Q&A: Is it an esky?

Each week here at the Australian Writers’ Centre, we dissect and discuss, contort and retort, ask and gasp at the English language and all its rules, regulations and ridiculousness. It’s a celebration of language, masquerading as a passive-aggressive whinge about words and weirdness. This week we are filling our esky with fun facts about its origin…

Q: This seems like the perfect time of year to ask. Can every type of cooler box now be called an Esky?

A: Well Joe Public in Australia certainly calls any portable box that keeps your drinks cold an “esky”.

Q: Unlike Temuera Public over in New Zealand, who calls it a “chully bun” haha.

A: Yes, the Kiwis call theirs “chilly bins” and Americans just call them “coolers”. But here in Australia, we took a brand and ran with it.

Q: Tell me more. Diddly doo, diddly doo, diddly doo…

A: What’s that?

Q: We’re travelling back in time. Diddly doo, diddly doo…

A: Ah okay. So, back in 1952, a Sydney company called Malley’s invented the “Esky Auto Box” – said to be the world’s first portable cooler. The Esky name (derived from “eskimo”) had been around a bit longer – used on many refrigeration products during the 1940s.

Q: But not portable ones till 1952?

A: That’s right. The others were like stand up freezers that needed regular visits from the ice man.

Q: Val Kilmer from Top Gun?

A: No, never mind. Anyway, the Esky brand took off in the 1950s and 60s as Aussies embraced the new outdoor BBQ culture. And it’s still being made today.

Q: So back to my original question, can any cooler call itself an Esky?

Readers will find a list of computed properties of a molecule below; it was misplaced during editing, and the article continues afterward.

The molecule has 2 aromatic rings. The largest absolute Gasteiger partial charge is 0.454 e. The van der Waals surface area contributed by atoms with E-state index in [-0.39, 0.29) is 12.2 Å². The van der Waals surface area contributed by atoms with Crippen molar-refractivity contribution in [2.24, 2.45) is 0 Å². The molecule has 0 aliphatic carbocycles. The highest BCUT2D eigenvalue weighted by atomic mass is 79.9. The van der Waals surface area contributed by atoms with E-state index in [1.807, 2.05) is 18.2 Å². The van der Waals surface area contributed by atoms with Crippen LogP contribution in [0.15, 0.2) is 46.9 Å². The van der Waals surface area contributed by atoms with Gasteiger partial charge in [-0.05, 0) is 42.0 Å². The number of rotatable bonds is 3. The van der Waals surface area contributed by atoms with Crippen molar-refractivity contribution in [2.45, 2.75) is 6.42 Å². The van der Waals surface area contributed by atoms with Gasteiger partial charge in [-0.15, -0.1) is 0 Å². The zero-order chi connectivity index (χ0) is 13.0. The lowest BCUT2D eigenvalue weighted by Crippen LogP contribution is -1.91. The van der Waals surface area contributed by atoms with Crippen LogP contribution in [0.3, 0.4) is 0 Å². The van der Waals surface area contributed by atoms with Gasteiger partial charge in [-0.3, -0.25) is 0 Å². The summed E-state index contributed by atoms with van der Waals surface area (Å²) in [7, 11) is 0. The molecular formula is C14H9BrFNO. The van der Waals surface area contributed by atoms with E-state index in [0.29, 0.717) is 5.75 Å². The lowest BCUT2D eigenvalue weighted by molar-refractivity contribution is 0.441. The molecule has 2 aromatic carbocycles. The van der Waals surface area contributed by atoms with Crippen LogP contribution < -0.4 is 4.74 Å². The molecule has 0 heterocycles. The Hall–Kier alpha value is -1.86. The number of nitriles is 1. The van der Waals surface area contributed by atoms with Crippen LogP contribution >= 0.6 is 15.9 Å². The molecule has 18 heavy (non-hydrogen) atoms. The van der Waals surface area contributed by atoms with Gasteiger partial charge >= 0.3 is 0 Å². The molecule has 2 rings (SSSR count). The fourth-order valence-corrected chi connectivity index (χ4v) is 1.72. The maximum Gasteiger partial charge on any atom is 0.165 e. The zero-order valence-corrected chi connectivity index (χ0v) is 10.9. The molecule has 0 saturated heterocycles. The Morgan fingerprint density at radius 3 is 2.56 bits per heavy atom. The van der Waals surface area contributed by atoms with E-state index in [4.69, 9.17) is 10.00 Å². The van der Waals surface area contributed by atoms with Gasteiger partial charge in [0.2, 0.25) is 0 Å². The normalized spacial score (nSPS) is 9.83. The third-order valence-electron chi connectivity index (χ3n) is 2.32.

A: Almost. When a single brand becomes so synonymous with the entire category, its trademark becomes “genericised”. This is a legal sticking point for many brands – and something of a punishment for being so dominant in a market.

Q: Because now anyone can call their product an “Esky”?

A: Not quite. The “Esky” brand – capital letter – still exists. But the “esky” – lower case – has become the generic name.

Q: Aha… so now anyone can call their product an “esky”?

A: That’s right. Every generic cooler in Australia is now typically called an “esky” – you’ll even find it in Macquarie Dictionary as a noun for a “portable icebox”. But “Esky” with a capital is still clinging on as a legal trademark.

Q: What other products has this happened to?

A: Genericide (yes, that’s really the term) has happened to many global brands including Band-Aid, Velcro, Kleenex, Thermos and Speedo.

Q: I guess we couldn’t mention eskies without speedos.

A: That’s right! By the way, we’ve actually chatted about generic trademarks before – so learn more about them by going here.

Q: Excellent. Wait, I just said “eskies” plural – but is it actually “eskys”?

A: We recommend the term “eskies” for the generic plural, but if you’re ever talking about more than one authentic Esky, you should use “Eskys”.

Q: Nice. Well, if you’ll excuse me, I’m taking my generic esky to the beach, so I’d better pack the budgie smugglers…

A: Ah yes, the name for tight-fitting speedos – used here in Australia since the 1990s and even added to the Oxford English Dictionary in recent years.

Q: “Eskies and budgie smugglers” – Aussie summer favourites for storing your goods…

If you have a grammar gripe or punctuation puzzle that you’d like our Q&A to explore, email it to us today!


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